Van Wilder, I mean, Ryan Reynolds, proves he can act in the metaphysical directorial debut from seasoned screenwriter John August. A three-time collaborator with Tim Burton and also the writer of the two — ahem — Charlie’s Angels movies, he puts Reynolds at the centre of three stories interconnected by the same cast playing very similar roles. He doesn’t manage to quite clear the final hurdle of making it all come together at the end, but the existential ponderings don’t detract from this being an insightful and rewarding experience.
Split into three parts, the first features Reynolds as crime TV series actor who manages to burn his house down, go on a drugs bender and crash his car. Placed under house arrest, he is visited by his publicist (Melissa McCarthy) and next door neighbour (Hope Davis) also under house arrest. While battling the no drink, no cigarette, no outside contact policy he has ghost-like experiences and suddenly starts finding all the written material in the house has an abundance of the number “9” in them. He confronts his publicist only to find something is not quite normal about his current life.
When this part suddenly ends posing more questions than answers, August then turns his attention to Reynolds as a television screenwriter and star of a documentary about trying to bring his story to screen before part three in which Reynolds is on a family trip in the woods but has to go looking for help on his own when his car breaks down. Using the same actors in all three means themes recur, such as McCarthy’s trio of characters in need of Reynolds’s and Hope Davis trying to lure him away from her, and in the conclusive part August tries to bring it all together in a metaphysical sense around the number nine. While this might leave most viewers perplexed, there is plenty to enjoy here.
Audiences will either view it as ideal for inward and outward debate or a rambling mess.
Reynolds plays the off-the-rails actor and screenwriting geek exceptionally well, making the first two parts absorbing. Particularly well done is the reality show style of the second, as August films it with captions and voiceovers as though it is an episode of a series. He takes pot shots at the way television bosses treat those providing the programming as well as how power can be taken away so quickly from those who think they have it. When August begins his wrapping up process in the third part, deliberately interrupting the story and narrative with pieces from the first two, it detracts from the developing interest in the new characters but is all part of his larger plan.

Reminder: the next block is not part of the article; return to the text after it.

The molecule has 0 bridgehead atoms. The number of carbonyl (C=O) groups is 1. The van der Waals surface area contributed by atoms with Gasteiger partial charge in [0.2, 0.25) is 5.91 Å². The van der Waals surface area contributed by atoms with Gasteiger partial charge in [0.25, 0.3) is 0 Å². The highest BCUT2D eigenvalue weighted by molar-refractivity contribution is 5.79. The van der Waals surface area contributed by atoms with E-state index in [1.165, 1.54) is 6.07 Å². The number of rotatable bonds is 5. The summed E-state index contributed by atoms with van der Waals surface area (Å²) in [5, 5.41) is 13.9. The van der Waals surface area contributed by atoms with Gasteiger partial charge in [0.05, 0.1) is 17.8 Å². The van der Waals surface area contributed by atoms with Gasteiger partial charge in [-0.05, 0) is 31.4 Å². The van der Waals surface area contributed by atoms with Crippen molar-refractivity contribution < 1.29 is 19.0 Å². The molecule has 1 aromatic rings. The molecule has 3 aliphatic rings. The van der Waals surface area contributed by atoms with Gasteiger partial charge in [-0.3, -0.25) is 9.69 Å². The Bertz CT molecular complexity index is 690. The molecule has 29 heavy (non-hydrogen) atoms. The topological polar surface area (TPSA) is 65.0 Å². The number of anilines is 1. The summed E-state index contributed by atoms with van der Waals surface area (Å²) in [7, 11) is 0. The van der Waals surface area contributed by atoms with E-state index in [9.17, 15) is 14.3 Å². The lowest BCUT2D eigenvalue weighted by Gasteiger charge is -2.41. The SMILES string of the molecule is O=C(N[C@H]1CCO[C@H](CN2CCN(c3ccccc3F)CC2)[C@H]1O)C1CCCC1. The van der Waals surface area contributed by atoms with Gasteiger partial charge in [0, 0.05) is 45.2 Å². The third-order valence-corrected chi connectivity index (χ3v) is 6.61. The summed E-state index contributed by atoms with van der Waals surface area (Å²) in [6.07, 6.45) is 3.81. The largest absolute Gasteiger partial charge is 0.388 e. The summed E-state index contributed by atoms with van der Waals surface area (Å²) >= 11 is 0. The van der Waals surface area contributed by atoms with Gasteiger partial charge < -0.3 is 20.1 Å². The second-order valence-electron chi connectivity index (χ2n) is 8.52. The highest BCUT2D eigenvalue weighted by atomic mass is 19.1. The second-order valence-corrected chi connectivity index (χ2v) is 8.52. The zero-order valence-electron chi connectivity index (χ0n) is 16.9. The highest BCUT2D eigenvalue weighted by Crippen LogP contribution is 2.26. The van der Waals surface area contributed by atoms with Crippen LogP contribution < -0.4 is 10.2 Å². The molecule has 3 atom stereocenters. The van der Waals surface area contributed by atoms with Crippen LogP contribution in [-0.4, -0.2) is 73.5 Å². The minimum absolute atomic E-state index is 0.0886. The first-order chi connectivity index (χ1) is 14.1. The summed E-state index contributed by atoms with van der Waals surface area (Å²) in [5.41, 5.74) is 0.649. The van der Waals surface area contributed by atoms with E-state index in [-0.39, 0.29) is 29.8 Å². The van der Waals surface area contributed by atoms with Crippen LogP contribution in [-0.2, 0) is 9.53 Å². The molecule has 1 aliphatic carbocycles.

Is this plan well laid enough? Probably not. Like The Fountain (Darren Aronofsky, 2006), audiences will either view it as ideal for inward and outward debate or a rambling mess. I would prefer to side with the former, especially given August’s littering of all parts with references to the others which will only make things clearer on a second or third sitting. Without that benefit now, it would be too easy to dismiss The Nines and with Reynolds putting in such a fine performance in a tough film throughout, it would be unfair to label August as being unsuccessful in his bold move for a directorial debut. It may one day be ruled out as collapsing under it’s own lofty ambitions, but it is more likely to be celebrated in the same way as a David Lynch offering such as Mulholland Drive (2001). The Nines isn’t as clever, but there is the same mark of assured quality.